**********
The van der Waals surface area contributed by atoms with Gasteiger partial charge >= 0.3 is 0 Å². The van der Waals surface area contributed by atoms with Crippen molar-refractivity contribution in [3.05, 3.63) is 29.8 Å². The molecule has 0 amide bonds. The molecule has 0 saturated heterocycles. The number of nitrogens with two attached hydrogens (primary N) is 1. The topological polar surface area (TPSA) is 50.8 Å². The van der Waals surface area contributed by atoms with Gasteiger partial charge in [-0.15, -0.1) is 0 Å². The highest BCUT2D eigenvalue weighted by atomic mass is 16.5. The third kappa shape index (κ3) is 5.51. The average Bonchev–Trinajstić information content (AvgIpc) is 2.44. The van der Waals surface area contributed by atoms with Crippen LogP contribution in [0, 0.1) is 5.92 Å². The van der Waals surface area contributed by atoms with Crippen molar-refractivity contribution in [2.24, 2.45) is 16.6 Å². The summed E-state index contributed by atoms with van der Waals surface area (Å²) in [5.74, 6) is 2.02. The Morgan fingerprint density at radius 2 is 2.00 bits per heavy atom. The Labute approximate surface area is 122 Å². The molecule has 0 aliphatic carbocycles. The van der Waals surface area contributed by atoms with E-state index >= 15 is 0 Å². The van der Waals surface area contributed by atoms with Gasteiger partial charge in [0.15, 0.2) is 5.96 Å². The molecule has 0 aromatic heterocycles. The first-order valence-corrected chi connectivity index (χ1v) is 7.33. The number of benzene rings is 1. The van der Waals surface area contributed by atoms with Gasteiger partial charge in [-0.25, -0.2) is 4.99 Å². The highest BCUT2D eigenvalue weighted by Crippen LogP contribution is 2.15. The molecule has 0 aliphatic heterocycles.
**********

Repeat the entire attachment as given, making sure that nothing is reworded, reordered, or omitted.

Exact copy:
The van der Waals surface area contributed by atoms with Gasteiger partial charge >= 0.3 is 0 Å². The van der Waals surface area contributed by atoms with Crippen molar-refractivity contribution in [3.05, 3.63) is 29.8 Å². The molecule has 0 amide bonds. The molecule has 0 saturated heterocycles. The number of nitrogens with two attached hydrogens (primary N) is 1. The topological polar surface area (TPSA) is 50.8 Å². The van der Waals surface area contributed by atoms with Gasteiger partial charge in [-0.15, -0.1) is 0 Å². The highest BCUT2D eigenvalue weighted by atomic mass is 16.5. The third kappa shape index (κ3) is 5.51. The average Bonchev–Trinajstić information content (AvgIpc) is 2.44. The van der Waals surface area contributed by atoms with Crippen LogP contribution in [0, 0.1) is 5.92 Å². The van der Waals surface area contributed by atoms with Crippen molar-refractivity contribution in [2.24, 2.45) is 16.6 Å². The summed E-state index contributed by atoms with van der Waals surface area (Å²) in [5.74, 6) is 2.02. The Morgan fingerprint density at radius 2 is 2.00 bits per heavy atom. The Labute approximate surface area is 122 Å². The molecule has 0 aliphatic carbocycles. The van der Waals surface area contributed by atoms with E-state index >= 15 is 0 Å². The van der Waals surface area contributed by atoms with Gasteiger partial charge in [0.15, 0.2) is 5.96 Å². The molecule has 0 aromatic heterocycles. The first-order valence-corrected chi connectivity index (χ1v) is 7.33. The number of benzene rings is 1. The van der Waals surface area contributed by atoms with Gasteiger partial charge in [-0.25, -0.2) is 4.99 Å². The highest BCUT2D eigenvalue weighted by Crippen LogP contribution is 2.15. The molecule has 0 aliphatic heterocycles.